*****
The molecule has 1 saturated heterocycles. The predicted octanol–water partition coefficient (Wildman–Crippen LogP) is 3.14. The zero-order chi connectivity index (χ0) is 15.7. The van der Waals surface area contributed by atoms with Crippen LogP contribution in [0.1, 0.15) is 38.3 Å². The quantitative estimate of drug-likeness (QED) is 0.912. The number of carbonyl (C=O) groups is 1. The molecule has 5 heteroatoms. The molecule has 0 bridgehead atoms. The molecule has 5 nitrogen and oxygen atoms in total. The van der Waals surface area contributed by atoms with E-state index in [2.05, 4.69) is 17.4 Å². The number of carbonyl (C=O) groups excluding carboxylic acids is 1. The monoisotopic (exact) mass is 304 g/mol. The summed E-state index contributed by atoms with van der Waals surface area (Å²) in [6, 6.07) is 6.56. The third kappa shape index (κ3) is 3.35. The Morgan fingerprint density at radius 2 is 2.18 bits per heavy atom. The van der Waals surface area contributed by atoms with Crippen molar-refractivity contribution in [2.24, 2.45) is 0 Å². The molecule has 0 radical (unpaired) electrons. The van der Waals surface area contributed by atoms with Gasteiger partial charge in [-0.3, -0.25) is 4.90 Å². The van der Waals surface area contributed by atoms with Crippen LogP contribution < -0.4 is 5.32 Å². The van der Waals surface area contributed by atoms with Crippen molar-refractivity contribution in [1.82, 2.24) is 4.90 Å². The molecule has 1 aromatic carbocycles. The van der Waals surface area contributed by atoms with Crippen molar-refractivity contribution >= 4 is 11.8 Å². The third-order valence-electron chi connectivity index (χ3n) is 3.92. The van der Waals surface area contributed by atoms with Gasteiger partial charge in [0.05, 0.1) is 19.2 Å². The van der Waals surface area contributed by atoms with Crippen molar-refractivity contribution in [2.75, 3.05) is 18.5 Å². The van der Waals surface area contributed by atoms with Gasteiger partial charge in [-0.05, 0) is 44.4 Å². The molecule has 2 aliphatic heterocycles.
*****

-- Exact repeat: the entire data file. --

The molecule has 1 saturated heterocycles. The predicted octanol–water partition coefficient (Wildman–Crippen LogP) is 3.14. The zero-order chi connectivity index (χ0) is 15.7. The van der Waals surface area contributed by atoms with Crippen LogP contribution in [0.1, 0.15) is 38.3 Å². The quantitative estimate of drug-likeness (QED) is 0.912. The number of carbonyl (C=O) groups is 1. The molecule has 5 heteroatoms. The molecule has 0 bridgehead atoms. The molecule has 5 nitrogen and oxygen atoms in total. The van der Waals surface area contributed by atoms with E-state index in [2.05, 4.69) is 17.4 Å². The number of carbonyl (C=O) groups excluding carboxylic acids is 1. The monoisotopic (exact) mass is 304 g/mol. The summed E-state index contributed by atoms with van der Waals surface area (Å²) in [6, 6.07) is 6.56. The third kappa shape index (κ3) is 3.35. The Morgan fingerprint density at radius 2 is 2.18 bits per heavy atom. The van der Waals surface area contributed by atoms with Crippen molar-refractivity contribution in [2.24, 2.45) is 0 Å². The molecule has 0 radical (unpaired) electrons. The van der Waals surface area contributed by atoms with Gasteiger partial charge in [-0.3, -0.25) is 4.90 Å². The van der Waals surface area contributed by atoms with Crippen LogP contribution < -0.4 is 5.32 Å². The van der Waals surface area contributed by atoms with Crippen molar-refractivity contribution in [1.82, 2.24) is 4.90 Å². The molecule has 1 aromatic carbocycles. The van der Waals surface area contributed by atoms with Crippen molar-refractivity contribution >= 4 is 11.8 Å². The third-order valence-electron chi connectivity index (χ3n) is 3.92. The van der Waals surface area contributed by atoms with Gasteiger partial charge in [0.05, 0.1) is 19.2 Å². The van der Waals surface area contributed by atoms with Crippen molar-refractivity contribution in [2.75, 3.05) is 18.5 Å². The van der Waals surface area contributed by atoms with Gasteiger partial charge in [-0.05, 0) is 44.4 Å². The molecule has 2 aliphatic heterocycles.